What is Freewriting and How it Can Help Overcome Writer’s Block

Posted by Pat Delorean

what is ferreting

There’s a number of definitions of freewriting out there. Since they differ only in wording, we’ll go straight to the essence. Freewriting is a technique, when you fix everything that goes through your mind on the paper (or in a document on your computer) without thinking, analyzing or editing. Basically, it’s a documentation of the buzz (or the silence), that’s going on in your head.

The main purpose of the activity is bringing a writer to the state of “flow”, when he/she doesn’t have to worry about correct spelling and the greatness of ideas, presented in a piece. Depending on each individual case, freewriting may help overcome writer’s block, reveal fascinating ideas, hidden in the depths of one’s subconsciousness, or even serve an efficient therapy session.

Freewriting is an empowering method. If your head is brimming with ideas you cannot quite organize – it will help you separate the wheat from the chaffs. In case you feel absolutely numb – freewriting will open up the gates and set a much more productive mood. Either way, it will “unclench” your mind, which is surely a good thing. Especially if you’ve been going through a spell of writer’s block recently.

The Wrong Way to Freewrite

Gotcha! There’s no wrong way to do it. The beauty of the method is that it has no special requirements or conditions (well, except for one: you actually have to write something). You need to let yourself go and write down anything that pops up in your head. There are several ways to make the whole process more efficient, and we’re going to share them with you.

Set a Limit

Even freewriting can be tiring, if done for a long time. To get the most of it, designate a period of time, during which you’re going to do the exercise. You may use a Pomodoro technique or work out the mode that works best for you. The important thing is that you follow the procedure: first, several minutes of intensive writing, then a period of rest, where you stand as far from that notebook or laptop as possible.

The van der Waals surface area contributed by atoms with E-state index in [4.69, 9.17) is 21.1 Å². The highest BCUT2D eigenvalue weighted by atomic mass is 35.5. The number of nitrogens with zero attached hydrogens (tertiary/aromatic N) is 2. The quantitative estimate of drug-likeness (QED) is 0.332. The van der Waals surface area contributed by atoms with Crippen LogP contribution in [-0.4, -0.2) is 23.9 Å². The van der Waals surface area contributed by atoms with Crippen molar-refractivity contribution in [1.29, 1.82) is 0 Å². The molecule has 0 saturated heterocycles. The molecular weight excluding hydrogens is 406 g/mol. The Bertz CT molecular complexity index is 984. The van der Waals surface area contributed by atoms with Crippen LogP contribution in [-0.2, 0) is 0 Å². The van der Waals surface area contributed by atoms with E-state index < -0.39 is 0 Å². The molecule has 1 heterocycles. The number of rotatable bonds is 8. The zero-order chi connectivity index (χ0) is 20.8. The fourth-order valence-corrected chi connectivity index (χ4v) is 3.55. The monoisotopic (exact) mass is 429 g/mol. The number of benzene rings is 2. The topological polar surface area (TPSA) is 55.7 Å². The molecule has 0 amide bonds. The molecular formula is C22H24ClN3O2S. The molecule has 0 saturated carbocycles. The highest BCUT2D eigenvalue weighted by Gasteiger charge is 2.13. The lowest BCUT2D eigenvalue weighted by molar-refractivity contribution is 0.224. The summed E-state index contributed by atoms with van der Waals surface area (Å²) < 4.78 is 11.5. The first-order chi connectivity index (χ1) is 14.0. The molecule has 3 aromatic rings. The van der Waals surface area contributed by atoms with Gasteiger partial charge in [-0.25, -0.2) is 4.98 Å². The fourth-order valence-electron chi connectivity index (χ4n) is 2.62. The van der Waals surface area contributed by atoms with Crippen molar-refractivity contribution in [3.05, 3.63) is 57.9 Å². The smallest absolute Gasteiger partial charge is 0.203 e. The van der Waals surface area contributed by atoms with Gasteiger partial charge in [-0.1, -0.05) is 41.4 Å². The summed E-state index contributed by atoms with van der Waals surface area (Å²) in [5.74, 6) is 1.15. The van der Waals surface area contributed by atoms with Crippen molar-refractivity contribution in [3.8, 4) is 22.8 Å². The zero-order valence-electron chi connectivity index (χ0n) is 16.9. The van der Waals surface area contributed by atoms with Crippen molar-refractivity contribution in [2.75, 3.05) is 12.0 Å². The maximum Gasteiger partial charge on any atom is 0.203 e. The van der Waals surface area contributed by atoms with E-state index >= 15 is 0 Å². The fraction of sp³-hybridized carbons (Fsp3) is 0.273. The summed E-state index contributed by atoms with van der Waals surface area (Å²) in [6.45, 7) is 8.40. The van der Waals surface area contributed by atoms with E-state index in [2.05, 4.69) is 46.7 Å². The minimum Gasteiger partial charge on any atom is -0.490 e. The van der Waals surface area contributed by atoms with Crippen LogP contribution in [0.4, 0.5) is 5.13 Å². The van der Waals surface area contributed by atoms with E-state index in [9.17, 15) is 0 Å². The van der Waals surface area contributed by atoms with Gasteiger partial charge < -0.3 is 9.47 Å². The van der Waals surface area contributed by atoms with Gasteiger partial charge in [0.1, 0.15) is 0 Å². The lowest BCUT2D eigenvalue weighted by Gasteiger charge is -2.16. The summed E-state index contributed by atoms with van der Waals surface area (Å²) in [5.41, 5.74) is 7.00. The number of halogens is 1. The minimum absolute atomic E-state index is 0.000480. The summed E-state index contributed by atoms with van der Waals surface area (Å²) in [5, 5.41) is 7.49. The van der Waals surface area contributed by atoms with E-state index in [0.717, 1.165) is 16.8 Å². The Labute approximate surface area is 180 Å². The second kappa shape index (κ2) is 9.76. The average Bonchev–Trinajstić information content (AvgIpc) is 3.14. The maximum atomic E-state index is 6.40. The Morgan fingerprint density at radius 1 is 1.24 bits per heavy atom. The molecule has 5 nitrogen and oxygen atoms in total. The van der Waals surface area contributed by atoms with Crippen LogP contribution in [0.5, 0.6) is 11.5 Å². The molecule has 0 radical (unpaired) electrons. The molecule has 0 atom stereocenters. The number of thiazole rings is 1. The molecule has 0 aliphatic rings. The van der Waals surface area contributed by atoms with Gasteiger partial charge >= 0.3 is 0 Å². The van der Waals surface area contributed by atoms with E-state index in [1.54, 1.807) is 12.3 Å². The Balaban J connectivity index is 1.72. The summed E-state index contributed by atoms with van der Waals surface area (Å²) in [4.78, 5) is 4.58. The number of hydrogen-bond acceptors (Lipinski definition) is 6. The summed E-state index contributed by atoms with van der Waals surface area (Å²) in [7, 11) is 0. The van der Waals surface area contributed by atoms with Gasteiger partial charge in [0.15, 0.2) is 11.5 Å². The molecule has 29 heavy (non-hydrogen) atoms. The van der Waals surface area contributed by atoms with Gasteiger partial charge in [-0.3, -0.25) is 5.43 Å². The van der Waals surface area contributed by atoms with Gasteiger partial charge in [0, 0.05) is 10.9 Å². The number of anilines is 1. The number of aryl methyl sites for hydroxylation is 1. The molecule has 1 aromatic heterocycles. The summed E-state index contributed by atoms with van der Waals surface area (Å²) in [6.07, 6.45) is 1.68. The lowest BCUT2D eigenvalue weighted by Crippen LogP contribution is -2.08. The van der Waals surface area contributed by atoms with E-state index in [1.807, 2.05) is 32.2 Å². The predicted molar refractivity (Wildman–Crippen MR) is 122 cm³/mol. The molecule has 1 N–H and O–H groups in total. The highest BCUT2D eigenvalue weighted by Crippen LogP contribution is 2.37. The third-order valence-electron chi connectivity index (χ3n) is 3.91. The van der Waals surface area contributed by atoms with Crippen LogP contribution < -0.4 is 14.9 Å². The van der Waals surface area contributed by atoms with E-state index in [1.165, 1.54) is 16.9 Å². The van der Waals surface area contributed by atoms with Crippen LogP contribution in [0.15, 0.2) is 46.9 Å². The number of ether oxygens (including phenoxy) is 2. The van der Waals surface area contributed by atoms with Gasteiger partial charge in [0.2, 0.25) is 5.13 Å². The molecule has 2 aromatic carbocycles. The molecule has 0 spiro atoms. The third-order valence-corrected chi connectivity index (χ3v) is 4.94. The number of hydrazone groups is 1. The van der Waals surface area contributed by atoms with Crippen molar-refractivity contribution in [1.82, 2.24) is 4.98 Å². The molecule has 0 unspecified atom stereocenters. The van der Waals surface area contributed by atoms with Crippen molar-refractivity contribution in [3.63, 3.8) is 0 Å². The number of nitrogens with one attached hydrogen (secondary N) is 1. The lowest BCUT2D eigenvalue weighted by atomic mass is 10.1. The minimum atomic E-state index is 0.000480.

Move Fast

You’ve got to write really fast. At times you may catch yourself thinking, that you can’t cope with the tempo. That’s a good thing. You flush away all the blocks that have been keeping you stuck. Don’t worry about handwriting or typos: correct writing is not what you aim for. It has to be free and pure.

Don’t Mind Your Language

Write just the way you think. If you don’t know what to write – write it. Repeat the phrase as many times as needed. If you’re angry about something – give the subject of your hate everything you’ve got. If there’s something you particularly like (anything, actually: from a cupcake to your cat’s soft paws) – say all the sweet things about it. You may write about experiences, that trouble you or… whatever. Remember: don’t think. Just let the words pour.

Change the Angle

Another thing you could try is looking at something you’ve been struggling to write about from a different angle. Basically, you’ll be writing about the same thing. You may paraphrase it or try to re-write it from a different person’s point of view. Having done that, you’ll clarify the whole idea for yourself and may find a new interesting way to develop it.

There’s nothing wrong with feeling stuck, out of words and ideas. What matters is having courage to pull yourself together and look for the way out of the situation. Freewriting is a great way to do this. Plus, it may be a lot of fun. Try it – you won’t be disappointed.

image credit: en.wikipedia.org